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The silence is audible.
After The Hollywood Reporter‘s April 7 cover story reported claims of Scott Rudin’s abusive behavior, an agent who represents the sort of high-end talent who would be likely candidates to write, direct or appear in a Rudin production called with a question: How radioactive is he?
In other words, will clients suffer reputational damage if they do business with a man who has now been accused, on the record, of tormenting scores of assistants and others who worked with him over the years, including at least one allegation of physical assault?
That is the calculation underway for many who have worked with Rudin, 62, and answers are slow in coming. There has been little from the biggest stars and talent who have been Rudin favorites. Representatives and executives who have worked for or with the producer have been silent. But speaking on background, several argue vehemently that the latest revelations of abusive behavior should not mean the end of his career. The arguments from those quarters:
— I’m not condoning the behavior, but it’s hardly news that Rudin is a horrendous bully and if you worked for him, it’s on you.
— I’m not condoning it, but there are very few people with his level of taste and access to material.
— I’m not condoning it, but he trained a lot of people who went on to have successful careers.
— What are we going to do, cancel everyone?
A source who has been in touch with Rudin says he’s “genuinely sorry the talent will have to answer for him.” There’s good reason for that beyond whatever empathy he may be capable of mustering. Rudin knows where he’s vulnerable; if talent feels compelled to flee, that’s the final curtain.
At this point it seems that no reckoning is likely to come from various players in the business world. Nothing so far from WME, which has represented Rudin in television deals, and nothing publicly from A24, which has kept Rudin going in the movie business as the major studios have tired not only of his tantrums and demands but also of interesting art house material. As for volatile moguls David Geffen and longtime Rudin backer Barry Diller — the primary funders of the producer’s Broadway ventures — they wouldn’t call out bullying and are hardly in a position to do so.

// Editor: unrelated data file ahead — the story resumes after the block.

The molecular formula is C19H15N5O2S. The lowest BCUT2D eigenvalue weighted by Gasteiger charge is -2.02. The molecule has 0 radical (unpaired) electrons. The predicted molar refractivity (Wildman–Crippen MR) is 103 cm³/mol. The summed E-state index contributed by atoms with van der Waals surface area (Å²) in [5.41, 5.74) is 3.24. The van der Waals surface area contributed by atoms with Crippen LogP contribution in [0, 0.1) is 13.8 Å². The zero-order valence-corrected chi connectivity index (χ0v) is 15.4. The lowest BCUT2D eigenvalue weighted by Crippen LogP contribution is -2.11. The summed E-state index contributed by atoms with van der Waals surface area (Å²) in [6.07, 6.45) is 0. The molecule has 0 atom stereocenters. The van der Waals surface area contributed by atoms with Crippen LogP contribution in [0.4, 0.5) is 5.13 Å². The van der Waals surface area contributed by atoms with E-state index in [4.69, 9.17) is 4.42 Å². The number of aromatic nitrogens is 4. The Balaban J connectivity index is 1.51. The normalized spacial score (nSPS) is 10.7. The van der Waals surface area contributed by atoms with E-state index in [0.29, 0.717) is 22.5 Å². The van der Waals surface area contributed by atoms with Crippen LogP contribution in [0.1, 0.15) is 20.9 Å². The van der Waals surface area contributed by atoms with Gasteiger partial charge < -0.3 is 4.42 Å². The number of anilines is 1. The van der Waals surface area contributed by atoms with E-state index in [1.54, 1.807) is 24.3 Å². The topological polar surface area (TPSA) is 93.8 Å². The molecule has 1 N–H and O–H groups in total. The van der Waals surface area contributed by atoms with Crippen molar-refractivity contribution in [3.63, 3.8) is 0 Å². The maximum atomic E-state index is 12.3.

On the talent side, the silence has not been universal but almost so. This is an industry that gave an Oscar to child rapist Roman Polanski, and standing ovations to Woody Allen, accused of molesting his daughter (an allegation he has long denied). Harvey Weinstein, now jailed for sexual assault, had free rein for decades. Hollywood does not rush itself when it comes to moral reckonings.
Among the very few who have addressed Rudin’s conduct, the standout was Karen Olivo, who said on Instagram that she was dropping out of Moulin Rouge! — not even a Rudin show — due to disgust with the industry’s nonresponse. “Everybody’s scared and nobody’s really doing a lot of the stuff that needs to be done,” she said. Calling Rudin “a monster,” she asked, “What are you afraid of? Shouldn’t you be more afraid of not saying something and more people getting hurt?”